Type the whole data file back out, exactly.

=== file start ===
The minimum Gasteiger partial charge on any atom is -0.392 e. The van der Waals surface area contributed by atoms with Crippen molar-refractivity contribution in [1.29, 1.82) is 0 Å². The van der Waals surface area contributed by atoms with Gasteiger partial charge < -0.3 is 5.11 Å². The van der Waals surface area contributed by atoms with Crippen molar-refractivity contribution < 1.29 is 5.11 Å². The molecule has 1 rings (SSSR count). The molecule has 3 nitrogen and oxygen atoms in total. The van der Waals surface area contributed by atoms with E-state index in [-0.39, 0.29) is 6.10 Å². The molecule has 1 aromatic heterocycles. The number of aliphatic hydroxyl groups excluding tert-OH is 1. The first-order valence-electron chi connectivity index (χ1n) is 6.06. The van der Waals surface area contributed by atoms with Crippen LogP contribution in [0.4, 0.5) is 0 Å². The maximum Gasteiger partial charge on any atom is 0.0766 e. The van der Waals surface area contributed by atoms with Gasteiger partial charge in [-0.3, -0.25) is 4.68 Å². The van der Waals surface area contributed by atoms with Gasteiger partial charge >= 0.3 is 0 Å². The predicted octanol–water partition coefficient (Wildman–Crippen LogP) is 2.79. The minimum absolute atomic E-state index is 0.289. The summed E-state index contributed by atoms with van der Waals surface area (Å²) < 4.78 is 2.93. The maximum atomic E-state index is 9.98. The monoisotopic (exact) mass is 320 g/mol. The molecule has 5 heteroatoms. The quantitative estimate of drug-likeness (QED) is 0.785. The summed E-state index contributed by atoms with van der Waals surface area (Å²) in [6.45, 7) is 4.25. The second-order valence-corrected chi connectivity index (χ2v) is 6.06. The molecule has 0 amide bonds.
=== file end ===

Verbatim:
The minimum Gasteiger partial charge on any atom is -0.392 e. The van der Waals surface area contributed by atoms with Crippen molar-refractivity contribution in [1.29, 1.82) is 0 Å². The van der Waals surface area contributed by atoms with Gasteiger partial charge < -0.3 is 5.11 Å². The van der Waals surface area contributed by atoms with Crippen molar-refractivity contribution < 1.29 is 5.11 Å². The molecule has 1 rings (SSSR count). The molecule has 3 nitrogen and oxygen atoms in total. The van der Waals surface area contributed by atoms with E-state index in [-0.39, 0.29) is 6.10 Å². The molecule has 1 aromatic heterocycles. The number of aliphatic hydroxyl groups excluding tert-OH is 1. The first-order valence-electron chi connectivity index (χ1n) is 6.06. The van der Waals surface area contributed by atoms with Crippen LogP contribution in [0.4, 0.5) is 0 Å². The maximum Gasteiger partial charge on any atom is 0.0766 e. The van der Waals surface area contributed by atoms with Gasteiger partial charge in [-0.3, -0.25) is 4.68 Å². The van der Waals surface area contributed by atoms with Gasteiger partial charge >= 0.3 is 0 Å². The predicted octanol–water partition coefficient (Wildman–Crippen LogP) is 2.79. The minimum absolute atomic E-state index is 0.289. The summed E-state index contributed by atoms with van der Waals surface area (Å²) < 4.78 is 2.93. The maximum atomic E-state index is 9.98. The monoisotopic (exact) mass is 320 g/mol. The molecule has 5 heteroatoms. The quantitative estimate of drug-likeness (QED) is 0.785. The summed E-state index contributed by atoms with van der Waals surface area (Å²) in [6.45, 7) is 4.25. The second-order valence-corrected chi connectivity index (χ2v) is 6.06. The molecule has 0 amide bonds.